Is it time to replace the TOP 500 list?

By Clay B.,

Published:11/16/2012   Last Updated:11/16/2012

I read the article "Top problems with the TOP500" from Bill  Kramer, NCSA Deputy Project Director for Blue Waters, and thought he had some compelling arguments. It's always been a big bi-annual event to see what systems have been added to the list and how many Flops the new list toppers have been able to achieve. (If you're interested in a bit of history about the list and what the HPC community will need to do in the march to Exascale systems, watch the video of Jack Dongarra's talk "On The Future of High Performance Computing: How to Think for Peta and Exascale Computing.") As Bill notes, the TOP500 list is a good marketing tool, as well, for companies to point out the usage of their latest technologies and how many entries on the list they support. In the list released at SC12, there were seven systems that are sporting the Intel Xeon Phi coprocessors.

Has the Linpack benchmark of dense matrix computation run its course as a viable measure? This is one of the big problems in Kramer's article. (Dongarra acknowledges the controversy in the first few minutes of his video.) Kramer points out that computation in the HPC space has gone beyond floating-point linear algebra operations. There's still a lot of that going on, but to use that type of calculation as the sole benchmark of a system's strength is doing a disservice to scientists that need large compute platforms to solve sparse linear algebra probglems, analyze social networks, or align protein sequences. Kramer argues that a more well-rounded benchmark will give a broader picture of how useful a system is for actual use by many different types of computational workloads that are being done today.

One way to replace the TOP 500 list would be to put forth an alternate, like the Sustained Petascale Performance benchmark (which could give rise to the "SPP500") that is mentioned by Kramer. You won't be able to supplant the TOP 500 right away since the new metric won't be accepted initially. However, if I can run the benchmark on my laptop and get into the SPP500, I've got bragging rights, a cool certificate to display in my cube (marketing hype will be essential to get the word out about the new benchmark and its importance), and the envy of HPC centers that didn't participate. Eventually I will be displaced by HPC machines whose owners/users know they can outperform me and then the dance of oneupmanship can begin. In 5-8 years you will have the "Sustained Exascale Performance (SEP) 50" that will expand as machines reach the next level of performance. I imagine that some corporate sponsor of the list, since their machines perform well on several different types of computations and not just dense linear algebra, could be a driving force for the definition of the benchmark codes and the maintenance of the list.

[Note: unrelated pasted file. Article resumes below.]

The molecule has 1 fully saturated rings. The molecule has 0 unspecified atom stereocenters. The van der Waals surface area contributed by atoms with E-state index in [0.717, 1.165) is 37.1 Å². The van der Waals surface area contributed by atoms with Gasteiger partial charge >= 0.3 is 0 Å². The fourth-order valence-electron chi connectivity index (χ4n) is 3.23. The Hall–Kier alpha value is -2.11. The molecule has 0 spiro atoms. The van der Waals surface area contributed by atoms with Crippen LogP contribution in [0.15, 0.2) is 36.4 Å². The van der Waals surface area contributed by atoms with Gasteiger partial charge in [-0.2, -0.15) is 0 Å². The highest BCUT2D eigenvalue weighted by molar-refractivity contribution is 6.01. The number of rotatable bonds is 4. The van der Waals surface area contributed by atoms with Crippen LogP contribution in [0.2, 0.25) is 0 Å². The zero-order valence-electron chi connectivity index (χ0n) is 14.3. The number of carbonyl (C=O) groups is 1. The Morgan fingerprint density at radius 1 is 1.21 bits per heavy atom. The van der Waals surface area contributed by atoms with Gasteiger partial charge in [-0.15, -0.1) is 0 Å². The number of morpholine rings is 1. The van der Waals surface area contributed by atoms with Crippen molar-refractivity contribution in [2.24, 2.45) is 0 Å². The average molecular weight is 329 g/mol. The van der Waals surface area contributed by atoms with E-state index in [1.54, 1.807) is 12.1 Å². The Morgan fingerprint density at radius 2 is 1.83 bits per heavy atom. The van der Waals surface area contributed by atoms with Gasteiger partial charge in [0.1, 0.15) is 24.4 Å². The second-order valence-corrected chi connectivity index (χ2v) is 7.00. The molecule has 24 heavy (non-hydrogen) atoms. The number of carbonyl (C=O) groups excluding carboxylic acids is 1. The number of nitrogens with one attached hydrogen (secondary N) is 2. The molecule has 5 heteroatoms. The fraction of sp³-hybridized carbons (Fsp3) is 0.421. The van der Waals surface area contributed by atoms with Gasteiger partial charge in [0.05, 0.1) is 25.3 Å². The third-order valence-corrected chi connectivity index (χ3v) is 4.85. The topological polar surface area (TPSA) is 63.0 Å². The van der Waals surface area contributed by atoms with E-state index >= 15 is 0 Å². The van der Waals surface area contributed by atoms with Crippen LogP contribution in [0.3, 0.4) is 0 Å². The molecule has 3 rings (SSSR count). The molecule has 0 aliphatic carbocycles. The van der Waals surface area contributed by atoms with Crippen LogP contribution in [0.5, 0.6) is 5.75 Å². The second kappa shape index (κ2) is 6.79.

There are already a couple of specialized ranking lists: the Graph 500 and Green 500. I can see other specialized lists being put forth and then some meta-list that could take several of the performance list rankings and pull them all together into a single overall ranking.

As I wrote that last paragraph, I thought about the current state of college football and the current system of BCS rankings being based on the same idea. Such a meta-list ranking will solve some questions about the single benchmark lists used today, but, like the BCS rankings used to determine the number one team in the country, there will be controversy about the choice of lists and the weight given to each to determine the "true" TOP performing HPC. I suppose we could stage a few rounds of playoffs (like college football), but that can get messy and complicated and distracts from the whole point of HPC: doing better science faster.

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